If you’re looking into how to release equity under 55 in the UK, you’re in luck – there are a few ways you might be able to make some money back from your asset. Normally that’s not how it works.
If you’re a homeowner and you need some quick cash, it’s always worth considering equity release. However, releasing equity in the UK comes with a few rules and regulations you need to keep in mind – for example, you usually need to be at least 55 years old to release asset value from your home as cash.
But, what are the exceptions to this rule?
I’ve done the research so you don’t have to – let’s learn a little bit more about equity release and whether or not you can take advantage before your mid-50s.
What is equity release?
Equity release lets you access money from a property you pay a mortgage on. Your equity is your home’s value minus the amount you have left to pay via your mortgage. When you release equity, you effectively “cash out” this difference as a lump sum.
Releasing equity doesn’t mean you have to move home. You can release equity to pay debts from other pressing creditors provided you continue to pay your mortgage and/or any other loans secured on your home.
It’s worth remembering that equity release isn’t perfect for everyone. However, it’s a popular way for homeowners to ensure essential creditors are paid and don’t risk losing their assets.
It’s always wise to discuss equity release in detail with your mortgage lender and/or bank before making promises to creditors.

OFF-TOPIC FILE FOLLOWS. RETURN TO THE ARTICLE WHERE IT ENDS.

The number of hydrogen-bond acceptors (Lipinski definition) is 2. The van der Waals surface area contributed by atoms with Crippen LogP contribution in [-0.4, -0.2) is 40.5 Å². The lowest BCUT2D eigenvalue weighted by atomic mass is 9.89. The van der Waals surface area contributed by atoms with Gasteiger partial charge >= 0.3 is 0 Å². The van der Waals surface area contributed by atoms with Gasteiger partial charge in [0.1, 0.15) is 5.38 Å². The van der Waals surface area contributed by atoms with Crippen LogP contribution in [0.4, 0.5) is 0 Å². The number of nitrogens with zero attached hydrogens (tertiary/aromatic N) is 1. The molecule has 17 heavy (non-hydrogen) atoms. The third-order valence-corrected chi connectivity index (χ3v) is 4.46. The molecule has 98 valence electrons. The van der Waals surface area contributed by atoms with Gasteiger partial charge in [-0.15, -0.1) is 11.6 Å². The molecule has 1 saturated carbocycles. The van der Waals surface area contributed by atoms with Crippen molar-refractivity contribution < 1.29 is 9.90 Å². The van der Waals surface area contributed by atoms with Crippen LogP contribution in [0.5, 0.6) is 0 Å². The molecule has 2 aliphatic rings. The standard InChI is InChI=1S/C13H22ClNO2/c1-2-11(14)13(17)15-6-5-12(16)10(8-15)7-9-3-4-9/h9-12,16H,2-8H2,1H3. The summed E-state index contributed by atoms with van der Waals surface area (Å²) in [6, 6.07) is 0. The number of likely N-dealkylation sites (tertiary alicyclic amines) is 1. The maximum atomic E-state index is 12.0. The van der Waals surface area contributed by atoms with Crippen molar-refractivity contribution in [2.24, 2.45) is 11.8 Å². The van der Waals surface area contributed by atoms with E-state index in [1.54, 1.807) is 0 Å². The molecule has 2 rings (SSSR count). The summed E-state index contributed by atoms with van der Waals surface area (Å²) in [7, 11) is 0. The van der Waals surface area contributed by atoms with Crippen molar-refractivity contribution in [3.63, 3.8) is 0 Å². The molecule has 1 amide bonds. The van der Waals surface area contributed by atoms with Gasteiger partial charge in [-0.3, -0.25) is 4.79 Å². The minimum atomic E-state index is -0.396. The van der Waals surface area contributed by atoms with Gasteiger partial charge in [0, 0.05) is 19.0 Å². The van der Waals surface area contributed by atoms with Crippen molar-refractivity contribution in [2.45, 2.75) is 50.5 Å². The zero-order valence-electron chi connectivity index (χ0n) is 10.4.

Equity release is an appealing option for driving down debt for obvious reasons – but is it really restricted to people aged 55 and over?
Is there any way I can release equity under 55 years old?
You can access the equity in your mortgage before you reach 55, but there are a few restrictions to keep in mind. I’ll explore these in detail below.
Typically, mortgage lenders will only allow you to release equity from the age of 55, when you’ll be able to set up a home reversion plan, or set up a lifetime mortgage. When it comes to equity release for joint property owners, the youngest of the two will need to be at least 55 years old.
In this scenario, however, you can still release equity if the younger homeowner transfers ownership over to the older party.
If you’re younger than 55, you’ll need to access the value remaining in your property through different means. Here are a few options to consider:
Take out a home improvement loan
If the money you need is specifically to help improve your property – for security reasons, to boost value or otherwise – you might be able to secure a home improvement loan against your asset.
Unsecured options exist, though you might find secured loans easier to arrange as you’re offering an asset if you cannot pay back the amount you borrow. What’s more, secured loans typically provide you with access to more money.
You can apply for home improvement loans to secure against your property if you’re at least 18 years old, but there’s an upper age limit of 75.
Remortgage your home to release equity